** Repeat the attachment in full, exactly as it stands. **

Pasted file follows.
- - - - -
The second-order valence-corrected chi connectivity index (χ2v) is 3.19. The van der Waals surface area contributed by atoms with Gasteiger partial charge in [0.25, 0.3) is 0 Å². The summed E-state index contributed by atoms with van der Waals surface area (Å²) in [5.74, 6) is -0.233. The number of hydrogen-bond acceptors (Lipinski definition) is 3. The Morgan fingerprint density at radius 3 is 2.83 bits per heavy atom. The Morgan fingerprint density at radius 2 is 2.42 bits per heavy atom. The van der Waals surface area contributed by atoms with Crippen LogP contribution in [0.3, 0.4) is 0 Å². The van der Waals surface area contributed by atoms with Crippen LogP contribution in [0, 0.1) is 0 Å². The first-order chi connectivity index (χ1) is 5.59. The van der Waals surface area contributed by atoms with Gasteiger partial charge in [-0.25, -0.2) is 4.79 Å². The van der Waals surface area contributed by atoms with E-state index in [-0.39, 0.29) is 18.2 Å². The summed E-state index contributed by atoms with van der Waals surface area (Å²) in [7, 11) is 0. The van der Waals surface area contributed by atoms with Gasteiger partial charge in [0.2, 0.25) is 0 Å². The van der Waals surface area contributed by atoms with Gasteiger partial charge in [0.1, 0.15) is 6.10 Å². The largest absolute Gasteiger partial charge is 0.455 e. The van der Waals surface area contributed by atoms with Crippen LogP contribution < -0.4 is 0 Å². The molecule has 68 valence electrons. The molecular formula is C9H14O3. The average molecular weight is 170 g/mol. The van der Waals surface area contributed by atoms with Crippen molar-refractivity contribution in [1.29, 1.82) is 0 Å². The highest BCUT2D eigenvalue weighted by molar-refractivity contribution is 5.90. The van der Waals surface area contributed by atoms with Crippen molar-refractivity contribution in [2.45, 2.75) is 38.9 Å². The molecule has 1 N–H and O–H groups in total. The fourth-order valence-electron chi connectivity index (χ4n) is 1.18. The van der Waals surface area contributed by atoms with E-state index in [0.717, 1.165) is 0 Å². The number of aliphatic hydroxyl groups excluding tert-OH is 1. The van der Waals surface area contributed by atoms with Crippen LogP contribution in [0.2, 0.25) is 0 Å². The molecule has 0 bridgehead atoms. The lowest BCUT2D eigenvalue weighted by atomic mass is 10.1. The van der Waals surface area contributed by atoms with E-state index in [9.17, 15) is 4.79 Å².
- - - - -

The second-order valence-corrected chi connectivity index (χ2v) is 3.19. The van der Waals surface area contributed by atoms with Gasteiger partial charge in [0.25, 0.3) is 0 Å². The summed E-state index contributed by atoms with van der Waals surface area (Å²) in [5.74, 6) is -0.233. The number of hydrogen-bond acceptors (Lipinski definition) is 3. The Morgan fingerprint density at radius 3 is 2.83 bits per heavy atom. The Morgan fingerprint density at radius 2 is 2.42 bits per heavy atom. The van der Waals surface area contributed by atoms with Crippen LogP contribution in [0.3, 0.4) is 0 Å². The van der Waals surface area contributed by atoms with Crippen LogP contribution in [0, 0.1) is 0 Å². The first-order chi connectivity index (χ1) is 5.59. The van der Waals surface area contributed by atoms with Gasteiger partial charge in [-0.25, -0.2) is 4.79 Å². The van der Waals surface area contributed by atoms with E-state index in [-0.39, 0.29) is 18.2 Å². The summed E-state index contributed by atoms with van der Waals surface area (Å²) in [7, 11) is 0. The van der Waals surface area contributed by atoms with Gasteiger partial charge in [0.2, 0.25) is 0 Å². The van der Waals surface area contributed by atoms with Gasteiger partial charge in [0.1, 0.15) is 6.10 Å². The largest absolute Gasteiger partial charge is 0.455 e. The van der Waals surface area contributed by atoms with Crippen LogP contribution < -0.4 is 0 Å². The molecule has 68 valence electrons. The molecular formula is C9H14O3. The average molecular weight is 170 g/mol. The van der Waals surface area contributed by atoms with Crippen molar-refractivity contribution in [1.29, 1.82) is 0 Å². The highest BCUT2D eigenvalue weighted by molar-refractivity contribution is 5.90. The van der Waals surface area contributed by atoms with Crippen molar-refractivity contribution in [2.45, 2.75) is 38.9 Å². The molecule has 1 N–H and O–H groups in total. The fourth-order valence-electron chi connectivity index (χ4n) is 1.18. The van der Waals surface area contributed by atoms with E-state index in [0.717, 1.165) is 0 Å². The number of aliphatic hydroxyl groups excluding tert-OH is 1. The van der Waals surface area contributed by atoms with Crippen LogP contribution in [0.2, 0.25) is 0 Å². The molecule has 0 bridgehead atoms. The lowest BCUT2D eigenvalue weighted by atomic mass is 10.1. The van der Waals surface area contributed by atoms with E-state index in [9.17, 15) is 4.79 Å².